The iOptik display system, consisting of modified contact lenses and glasses, promises to revolutionize head-mounted display-based augmented reality by allowing the wearer to focus on two planes at the same time. Innovega, the company behind the project, developed their ultra-small form-factor head-up display (HUD) setup in frames of DARPA’s Soldier Centric Imaging via Computational Cameras (SCENICC) program, and has now signed a contract with the agency to deliver a prototype.
Head-up displays are transparent displays that allow for the superposition of the presented imagery over what is being observed in the real world, and are therefore great for augmented reality purposes. DARPA has been exploring HUDs for a long time (they were originally designed for jet fighter pilots to allow them to see all the critical information while keeping their heads up, without looking down at the console), so the agency is definitely no stranger to the idea, but the existing solutions were just too bulky to be of any use on the battlefield.
UPGRADE TO NEW ATLAS PLUS
More than 1,200 New Atlas Plus subscribers directly support our journalism, and get access to our premium ad-free site and email newsletter. Join them for just US$19 a year.UPGRADE
The SCENNICC program was devised in order to "yield ultra-low size, weight, and power persistent/multi-functional soldier-scale Intelligence, Surveillance and Reconnaissance systems that greatly enhance warfighter awareness, capability, security, and survivability." It seems Innovega’s lenses and glasses form-factor may be just the thing.
The key to shrinking the bulky virtual reality helmets was allowing the wearer to see images projected very close to the eye. By embedding optical micro-components within the contact lenses, Innovega engineers managed to divert the light emitted by the HUD towards the middle of the pupil, while sending light from the surrounding environment to its rim. In effect, the retina registers both images simultaneously and in focus.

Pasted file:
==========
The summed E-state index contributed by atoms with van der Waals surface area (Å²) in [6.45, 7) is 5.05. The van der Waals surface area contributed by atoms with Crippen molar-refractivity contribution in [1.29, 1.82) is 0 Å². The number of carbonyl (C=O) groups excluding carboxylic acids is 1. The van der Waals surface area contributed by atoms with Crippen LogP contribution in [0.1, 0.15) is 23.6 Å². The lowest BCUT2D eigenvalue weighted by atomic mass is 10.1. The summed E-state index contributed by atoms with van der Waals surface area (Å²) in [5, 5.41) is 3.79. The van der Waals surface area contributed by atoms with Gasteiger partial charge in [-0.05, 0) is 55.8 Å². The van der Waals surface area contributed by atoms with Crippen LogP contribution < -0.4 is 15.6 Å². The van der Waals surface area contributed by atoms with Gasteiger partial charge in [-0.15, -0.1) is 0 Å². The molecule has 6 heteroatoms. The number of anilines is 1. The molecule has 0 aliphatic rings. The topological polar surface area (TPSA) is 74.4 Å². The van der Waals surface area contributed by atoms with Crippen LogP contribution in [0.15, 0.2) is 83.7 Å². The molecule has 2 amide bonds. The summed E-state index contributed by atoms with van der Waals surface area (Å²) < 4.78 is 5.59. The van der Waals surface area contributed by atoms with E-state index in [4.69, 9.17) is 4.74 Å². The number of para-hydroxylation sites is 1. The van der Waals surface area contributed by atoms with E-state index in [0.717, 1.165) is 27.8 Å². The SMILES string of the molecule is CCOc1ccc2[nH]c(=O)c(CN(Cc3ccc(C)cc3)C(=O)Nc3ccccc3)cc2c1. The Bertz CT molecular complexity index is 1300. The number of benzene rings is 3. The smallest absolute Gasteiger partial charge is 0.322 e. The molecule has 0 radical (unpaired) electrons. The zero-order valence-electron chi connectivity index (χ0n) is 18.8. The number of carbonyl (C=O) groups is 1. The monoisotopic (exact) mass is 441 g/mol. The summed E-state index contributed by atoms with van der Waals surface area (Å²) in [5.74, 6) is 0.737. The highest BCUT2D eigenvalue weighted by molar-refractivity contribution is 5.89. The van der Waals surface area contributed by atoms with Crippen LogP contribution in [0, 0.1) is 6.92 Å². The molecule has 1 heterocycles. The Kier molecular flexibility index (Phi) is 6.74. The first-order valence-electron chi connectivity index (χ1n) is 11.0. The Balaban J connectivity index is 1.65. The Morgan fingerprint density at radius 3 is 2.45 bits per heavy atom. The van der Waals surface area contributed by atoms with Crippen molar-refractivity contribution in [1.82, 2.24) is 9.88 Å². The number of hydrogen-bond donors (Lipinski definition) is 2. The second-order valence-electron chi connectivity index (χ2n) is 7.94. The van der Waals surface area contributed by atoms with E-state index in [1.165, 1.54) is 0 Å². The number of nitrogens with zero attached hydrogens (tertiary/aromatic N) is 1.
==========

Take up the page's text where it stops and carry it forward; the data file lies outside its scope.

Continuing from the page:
The iOptics set-up also includes glasses with tiny projectors on both sides, fitted to the temple arms. These projectors would work independently, so they could be easily used to project 3D videos. The production of both the glasses and the lenses is going to be licensed out to external manufacturers, and the solution is likely to be made available to the public towards the end of 2014. Clinical trials constituting a part of the U.S. Food and Drug Administration approval process are already underway.
Although extending the warfighter’s awareness on the battlefield is definitely important, there is a host of other possible applications that make consumer electronics enthusiasts rejoice, such as immersive 3D movies and games or a whole new level of accessibility for a myriad of existing AR solutions.
Though contact lenses with image-generating circuitry built in are already in development, it seems like it’s going to be a while before they are capable of offering full-color and high definition video. Using contact lenses as focusing devices for the images presented on glasses, on the other hand, still offers a revolutionary form factor while also giving hope for more rapid commercialization. Although there are still challenges to work out (an "eye expert" points out to the BBC that motion sickness is a possible side-effect), it seems like the company is on the right track to meet their 2014 target.
Check out our earlier article about electronic contact lenses where we discussed at length the possible benefits of head-mounted AR going mainstream.